email a friend iconprinter friendly iconOn Safari in Namibia's Rhino Land
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Rudi hiked with two military canteens in a canvas rucksack but rarely drank water, instead pouring it into a large, scuffed plastic dog bowl. "Tsotsi, boy, would you like to lighten my load?" he asked one of his parched Dalmatians that trotted at his side. "Drink some water, chap. I’d be most relieved."

As we waded hip-deep through the grass, dragonflies humming overhead and grasshoppers fluttering at our ankles, Rudi identified the plants in Latin, noting that it was too difficult to keep track of their common names in the three European languages—English, German, and Afrikaans—that are spoken in Namibia. We hiked to a creek that Rudi hadn’t seen flow in 19 years. The camels were stunned—it was the first time they’d experienced running water—and they knelt in the stream and attempted to roll over. Rudi held forth on a wide variety of topics, such as the problem with off-road car tourism in his beloved desert: "Southern Africans are naturally lazy bastards. We drive everywhere. We’re spoilt. Most come up here in their Land Rovers and think, It’s the old colony, and we’ll screw it once more for old times. The land gets used for 20 years, and then it’s buggered, and no one wants to come anymore."

Rudi’s short supply of tolerance for us quickly ran dry. On the third day, the cameraman got separated from the group after lunch, and when we all arrived at camp that night, he was not among us. "If he gets back he’ll have no dinner," Rudi announced. "And he can f— off to his tent." He stalked around the campfire barefoot in his field coat and shorts, cursing, sipping single malt from a plastic mug. It was getting dark. We were in lion country and a man was lost. A round of blame-laying ensued, and now Rudi exploded. "I make all the bloody decisions from here, and pity the f—er who steps out of line—I’ll blast him with the bloody shotgun!"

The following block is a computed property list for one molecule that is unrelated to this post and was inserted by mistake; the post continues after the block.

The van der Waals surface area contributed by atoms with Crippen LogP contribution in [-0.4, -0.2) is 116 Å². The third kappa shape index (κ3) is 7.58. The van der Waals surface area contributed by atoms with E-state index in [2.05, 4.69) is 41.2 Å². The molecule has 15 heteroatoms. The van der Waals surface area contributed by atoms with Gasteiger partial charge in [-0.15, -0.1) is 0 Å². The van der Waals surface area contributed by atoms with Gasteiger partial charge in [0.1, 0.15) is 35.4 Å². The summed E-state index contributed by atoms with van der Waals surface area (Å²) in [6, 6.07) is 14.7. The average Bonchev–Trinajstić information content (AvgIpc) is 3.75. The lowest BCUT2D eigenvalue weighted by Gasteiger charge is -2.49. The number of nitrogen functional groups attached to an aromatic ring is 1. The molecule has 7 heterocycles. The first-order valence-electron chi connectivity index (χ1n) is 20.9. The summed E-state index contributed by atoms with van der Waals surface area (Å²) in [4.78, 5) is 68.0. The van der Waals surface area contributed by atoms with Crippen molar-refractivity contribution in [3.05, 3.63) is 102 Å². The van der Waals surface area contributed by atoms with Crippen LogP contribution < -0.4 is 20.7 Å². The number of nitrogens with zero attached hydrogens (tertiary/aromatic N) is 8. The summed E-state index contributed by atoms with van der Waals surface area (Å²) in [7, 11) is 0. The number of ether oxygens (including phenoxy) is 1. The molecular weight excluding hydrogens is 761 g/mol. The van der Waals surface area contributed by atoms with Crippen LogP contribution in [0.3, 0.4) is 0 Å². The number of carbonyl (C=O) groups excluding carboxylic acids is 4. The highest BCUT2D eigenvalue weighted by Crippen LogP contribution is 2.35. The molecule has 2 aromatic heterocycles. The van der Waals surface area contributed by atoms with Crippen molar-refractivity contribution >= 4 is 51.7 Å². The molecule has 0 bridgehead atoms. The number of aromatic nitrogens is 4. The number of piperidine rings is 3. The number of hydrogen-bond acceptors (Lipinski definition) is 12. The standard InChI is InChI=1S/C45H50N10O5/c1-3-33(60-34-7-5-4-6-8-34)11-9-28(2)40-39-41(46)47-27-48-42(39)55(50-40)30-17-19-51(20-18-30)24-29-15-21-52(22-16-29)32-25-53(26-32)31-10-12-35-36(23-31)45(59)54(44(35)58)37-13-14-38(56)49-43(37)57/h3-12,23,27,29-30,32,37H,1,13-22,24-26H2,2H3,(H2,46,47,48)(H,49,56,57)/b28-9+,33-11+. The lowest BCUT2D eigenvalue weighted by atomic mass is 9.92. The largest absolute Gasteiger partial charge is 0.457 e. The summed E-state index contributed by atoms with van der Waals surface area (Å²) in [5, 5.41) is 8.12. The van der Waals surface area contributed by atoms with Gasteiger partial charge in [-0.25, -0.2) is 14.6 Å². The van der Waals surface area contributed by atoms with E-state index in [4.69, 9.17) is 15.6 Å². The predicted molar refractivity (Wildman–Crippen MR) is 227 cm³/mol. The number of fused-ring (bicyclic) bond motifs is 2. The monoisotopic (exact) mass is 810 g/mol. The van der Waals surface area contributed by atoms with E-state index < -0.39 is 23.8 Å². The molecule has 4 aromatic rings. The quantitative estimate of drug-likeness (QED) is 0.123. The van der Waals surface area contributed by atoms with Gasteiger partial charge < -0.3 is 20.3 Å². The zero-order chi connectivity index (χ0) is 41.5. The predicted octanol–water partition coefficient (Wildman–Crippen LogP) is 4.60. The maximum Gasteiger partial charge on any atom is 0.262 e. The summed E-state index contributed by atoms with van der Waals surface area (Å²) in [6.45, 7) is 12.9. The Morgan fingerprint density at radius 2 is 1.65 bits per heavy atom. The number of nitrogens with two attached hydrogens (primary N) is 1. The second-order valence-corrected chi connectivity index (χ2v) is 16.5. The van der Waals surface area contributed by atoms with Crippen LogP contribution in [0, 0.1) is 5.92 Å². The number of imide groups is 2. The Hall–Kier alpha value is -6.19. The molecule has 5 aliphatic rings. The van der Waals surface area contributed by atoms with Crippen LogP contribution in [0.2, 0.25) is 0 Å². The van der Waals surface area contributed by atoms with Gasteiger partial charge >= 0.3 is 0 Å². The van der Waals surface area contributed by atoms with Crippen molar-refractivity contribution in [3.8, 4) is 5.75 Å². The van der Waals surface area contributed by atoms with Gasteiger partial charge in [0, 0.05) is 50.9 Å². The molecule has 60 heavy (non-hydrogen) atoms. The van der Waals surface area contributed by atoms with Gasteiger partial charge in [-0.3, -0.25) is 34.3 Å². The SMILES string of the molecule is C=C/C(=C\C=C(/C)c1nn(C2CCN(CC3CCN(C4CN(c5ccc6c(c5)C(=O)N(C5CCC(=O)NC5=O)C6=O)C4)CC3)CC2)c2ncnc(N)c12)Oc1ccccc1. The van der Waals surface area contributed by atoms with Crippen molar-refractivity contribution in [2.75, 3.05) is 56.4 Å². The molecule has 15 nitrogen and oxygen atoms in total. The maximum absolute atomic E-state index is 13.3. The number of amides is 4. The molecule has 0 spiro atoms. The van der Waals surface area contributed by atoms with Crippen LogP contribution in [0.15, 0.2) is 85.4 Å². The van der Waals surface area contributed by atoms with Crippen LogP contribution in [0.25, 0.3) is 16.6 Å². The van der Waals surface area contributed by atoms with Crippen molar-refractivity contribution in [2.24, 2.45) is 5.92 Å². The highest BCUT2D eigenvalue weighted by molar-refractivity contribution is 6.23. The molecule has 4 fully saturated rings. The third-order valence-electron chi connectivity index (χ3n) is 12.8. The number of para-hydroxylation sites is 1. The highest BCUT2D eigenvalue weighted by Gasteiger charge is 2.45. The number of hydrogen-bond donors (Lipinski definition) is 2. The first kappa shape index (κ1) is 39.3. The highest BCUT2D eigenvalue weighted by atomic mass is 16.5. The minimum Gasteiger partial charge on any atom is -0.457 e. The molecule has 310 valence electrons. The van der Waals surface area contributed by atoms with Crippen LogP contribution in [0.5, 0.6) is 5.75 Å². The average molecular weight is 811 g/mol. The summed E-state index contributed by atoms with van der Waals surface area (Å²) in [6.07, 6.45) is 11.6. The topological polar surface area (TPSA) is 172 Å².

Gary and the trackers headed out in Land Rovers to search for the cameraman, and as the rest of the group sat around the fire, Rudi’s mood lightened. "The thing that really worries me is that we’ll have to hear Gary tell the story," he said, allowing a craggy smile, his eyes twinkling in the firelight, "and we’ll be up all night. When he comes back, Susana, why don’t you poke out his other eye?"

Into the Big-Game Grasslands

Just as the black rhino is a holdover from previous times—the Eocene epoch some 55 million years ago that heralded the ascent of modern mammals—so is Rudi an anachronism, belonging to the British colonial period of the early 1900s, in which sunburned, swashbuckling chaps roamed the African wilds for adventure. He complains about how pampered people have become, citing a volunteer who arrived from London and immediately demanded new linens on her bed, and email. "This is the bush," he told her. "We don’t have that stuff here." Our lunch rations consisted of sardines in tomato sauce, tins of Bully Beef (the corned beef that Brits ate in the trenches of Gallipoli), biscuits, and apples. On day six we crossed the grasslands through a string of green valleys teeming with oryx, zebras, springbok, and giraffes. We drank directly from pools and springs. No matter the day’s heat, Rudi had the chaps boil a kettle on a campfire and took his afternoon tea with two spoonfuls of sugar and a splash of canned condensed milk.

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  • Would give anything to do and see such wonder.
  • Rudi and Blythe are true conservation heroes whom I greatly admire and your story perfectly encapsul…
  • OMG this article made me miss Rudi so very much. Thank you so very very much.
  • Amazing story! I love it all. I wish that I could have seen it all!
  • Great story! Sundeen comes through again.
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